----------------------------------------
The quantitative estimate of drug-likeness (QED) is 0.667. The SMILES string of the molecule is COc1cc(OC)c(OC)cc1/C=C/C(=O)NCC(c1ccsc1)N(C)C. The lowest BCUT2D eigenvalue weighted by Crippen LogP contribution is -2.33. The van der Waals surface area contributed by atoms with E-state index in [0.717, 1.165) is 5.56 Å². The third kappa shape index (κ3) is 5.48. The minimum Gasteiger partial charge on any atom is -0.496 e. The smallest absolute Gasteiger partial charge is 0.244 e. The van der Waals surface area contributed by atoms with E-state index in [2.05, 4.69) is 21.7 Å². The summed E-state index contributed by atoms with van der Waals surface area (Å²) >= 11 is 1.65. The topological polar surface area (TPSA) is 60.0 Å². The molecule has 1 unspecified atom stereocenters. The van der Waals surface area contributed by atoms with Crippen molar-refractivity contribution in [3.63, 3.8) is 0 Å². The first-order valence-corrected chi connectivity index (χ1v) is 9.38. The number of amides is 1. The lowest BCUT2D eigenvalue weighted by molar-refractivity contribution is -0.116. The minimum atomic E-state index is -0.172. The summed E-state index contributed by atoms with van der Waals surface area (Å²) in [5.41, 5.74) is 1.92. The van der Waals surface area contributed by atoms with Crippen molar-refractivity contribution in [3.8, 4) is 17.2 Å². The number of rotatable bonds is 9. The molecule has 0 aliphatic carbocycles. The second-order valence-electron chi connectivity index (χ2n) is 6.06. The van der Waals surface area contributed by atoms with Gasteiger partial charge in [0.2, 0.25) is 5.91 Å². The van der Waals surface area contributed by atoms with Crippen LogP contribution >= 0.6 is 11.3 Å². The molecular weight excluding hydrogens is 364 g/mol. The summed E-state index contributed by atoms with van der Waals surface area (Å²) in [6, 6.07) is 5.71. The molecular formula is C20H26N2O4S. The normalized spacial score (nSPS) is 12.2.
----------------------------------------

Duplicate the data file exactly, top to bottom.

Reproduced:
The quantitative estimate of drug-likeness (QED) is 0.667. The SMILES string of the molecule is COc1cc(OC)c(OC)cc1/C=C/C(=O)NCC(c1ccsc1)N(C)C. The lowest BCUT2D eigenvalue weighted by Crippen LogP contribution is -2.33. The van der Waals surface area contributed by atoms with E-state index in [0.717, 1.165) is 5.56 Å². The third kappa shape index (κ3) is 5.48. The minimum Gasteiger partial charge on any atom is -0.496 e. The smallest absolute Gasteiger partial charge is 0.244 e. The van der Waals surface area contributed by atoms with E-state index in [2.05, 4.69) is 21.7 Å². The summed E-state index contributed by atoms with van der Waals surface area (Å²) >= 11 is 1.65. The topological polar surface area (TPSA) is 60.0 Å². The molecule has 1 unspecified atom stereocenters. The van der Waals surface area contributed by atoms with Crippen molar-refractivity contribution in [3.63, 3.8) is 0 Å². The first-order valence-corrected chi connectivity index (χ1v) is 9.38. The number of amides is 1. The lowest BCUT2D eigenvalue weighted by molar-refractivity contribution is -0.116. The minimum atomic E-state index is -0.172. The summed E-state index contributed by atoms with van der Waals surface area (Å²) in [5.41, 5.74) is 1.92. The van der Waals surface area contributed by atoms with Crippen molar-refractivity contribution in [3.8, 4) is 17.2 Å². The number of rotatable bonds is 9. The molecule has 0 aliphatic carbocycles. The second-order valence-electron chi connectivity index (χ2n) is 6.06. The van der Waals surface area contributed by atoms with Gasteiger partial charge in [0.2, 0.25) is 5.91 Å². The van der Waals surface area contributed by atoms with Crippen LogP contribution >= 0.6 is 11.3 Å². The molecular weight excluding hydrogens is 364 g/mol. The summed E-state index contributed by atoms with van der Waals surface area (Å²) in [6, 6.07) is 5.71. The molecular formula is C20H26N2O4S. The normalized spacial score (nSPS) is 12.2.